A story has many different channels. It can be shown in the design, in the story attached to the products, the section, or even how you define the buying process. It can also be used on different channels like taking official pictures and creating stories with them on Instagram, or adding a company blog where you feature, for example, customer stories, employee stories, etc.

The Unique Selling Proposition (USP) is a classic concept that almost every eCommerce business uses that may involve some storytelling. How do you think USP and storytelling go together?

Storytelling is always the best way to explain or highlight a problem. There is a well-known quote in the story industry which goes like “Don’t tell me, show me.” Well, the best way to show a pain, a problem and how it gets solved through a UPS is with a story.

A quick review of what your Press42 does shows that storytelling is not just about customers, it’s also about the employees. How can storytelling be used to improve the performance of an eCommerce team?

The story is a critical part of the company’s internal communication efforts. Most of the failures I see in companies is due to a lack of proper communication. Obviously, when you’ve got five employees, this shouldn’t be an issue. When the company starts growing massively, this is the number one challenge. Using stories to motivate, to lead, to engage and to share the founder’s values about life with the whole organization is key to build a healthy working environment that not only tends to outperform the industry, but that it helps with retaining amazing talent.

You are a bit of a techie yourself and you’re also interested in big data. Is it possible to use data to help inform your storytelling efforts?

Absolutely. As companies move to a more data-driven approach across all of their processes, marrying data and stories is becoming increasingly important. People have a hard time understanding that data per se, is useless. What’s really valuable is being able to inspire someone (the board, the customer, the employees, the providers, etc.) with not only a chart, but a whole compelling story on how that data fits into the holistic picture of the company and makes a big difference.

Many people know you primarily as a keynote speaker at many international conferences. What do you think eCommerce startups may gain from participating in top startup events?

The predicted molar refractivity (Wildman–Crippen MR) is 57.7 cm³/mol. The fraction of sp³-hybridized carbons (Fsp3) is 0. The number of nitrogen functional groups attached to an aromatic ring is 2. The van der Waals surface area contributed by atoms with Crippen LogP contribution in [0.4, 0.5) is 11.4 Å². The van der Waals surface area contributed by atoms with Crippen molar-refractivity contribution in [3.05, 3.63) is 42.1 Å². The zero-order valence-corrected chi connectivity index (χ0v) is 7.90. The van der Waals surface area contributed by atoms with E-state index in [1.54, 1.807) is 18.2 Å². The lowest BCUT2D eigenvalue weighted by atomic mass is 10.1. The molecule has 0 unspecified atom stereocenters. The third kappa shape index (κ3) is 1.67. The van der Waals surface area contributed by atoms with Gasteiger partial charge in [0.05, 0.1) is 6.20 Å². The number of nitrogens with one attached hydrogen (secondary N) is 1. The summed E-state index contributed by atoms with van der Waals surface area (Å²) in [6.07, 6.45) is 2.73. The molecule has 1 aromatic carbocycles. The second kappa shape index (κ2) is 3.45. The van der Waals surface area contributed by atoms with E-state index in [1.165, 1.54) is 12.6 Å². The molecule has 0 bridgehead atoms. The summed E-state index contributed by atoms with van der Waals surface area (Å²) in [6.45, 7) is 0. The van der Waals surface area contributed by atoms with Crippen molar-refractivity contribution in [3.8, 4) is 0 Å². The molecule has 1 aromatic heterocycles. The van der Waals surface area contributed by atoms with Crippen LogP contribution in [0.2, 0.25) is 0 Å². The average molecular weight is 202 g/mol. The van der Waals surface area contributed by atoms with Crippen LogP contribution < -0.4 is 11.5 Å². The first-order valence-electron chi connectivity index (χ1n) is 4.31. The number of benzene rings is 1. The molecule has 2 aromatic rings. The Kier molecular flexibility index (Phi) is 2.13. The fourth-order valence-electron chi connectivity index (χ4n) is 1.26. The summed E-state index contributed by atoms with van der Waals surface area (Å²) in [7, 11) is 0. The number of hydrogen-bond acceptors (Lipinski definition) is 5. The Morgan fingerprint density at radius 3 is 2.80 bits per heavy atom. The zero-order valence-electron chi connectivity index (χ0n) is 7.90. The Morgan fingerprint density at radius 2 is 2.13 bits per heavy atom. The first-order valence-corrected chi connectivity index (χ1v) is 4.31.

I’m always very honest about this. There are startups that should participate in events and others that shouldn’t. Generally speaking, after more than a decade being on a stage I can say that attending events is our number one lead generator by far. Then again, startups shouldn’t go to events to slack around or listen to talks. They should do both but they should also keep in mind they’re there to achieve certain goals. If done correctly you can gain many things: exposure, PR, great connections both with press, other startups, investors and potential customers, knowledge, partnerships, advice, etc. quote_lewy1My advice is to always approach events as a job, not as a thing to do because everyone else is going. Set up goals, work on an agenda ahead of time and execute it. As they say, work hard, play hard.

When is the right moment to stop testing your idea and get serious about turning it into an actual product? When should an eCommerce startup take a risk and build a full featured eCommerce platform for their idea?

I would say this is like love. You know it when you see it. It’s hard to give a specific answer here. Each startup founder is different. In my case, a good clear sign is when people ask you how much it is and when can they pay you. That’s a clear sign people want what you’re doing. The thing is, when you do enough startups, you realize you’re always on building mode. You try stuff, gauge the reactions and iterate. There is no aha moment, it just happens organically. One day you’re just goofing around, and the next weekend your machines are going down in flames due to traffic. Blessed problem!

And what is the next episode in your very own story? Do we get to see you soon at a conference?

So, currently I’m MC-ing several events, including two in Berlin and one in Madrid. As to what’s on my plate now, we’re working hard on bringing cutting edge technology into the content space and also exploring the potential for VR storytelling. It’s still early on, but we’re fascinated with the potential applications.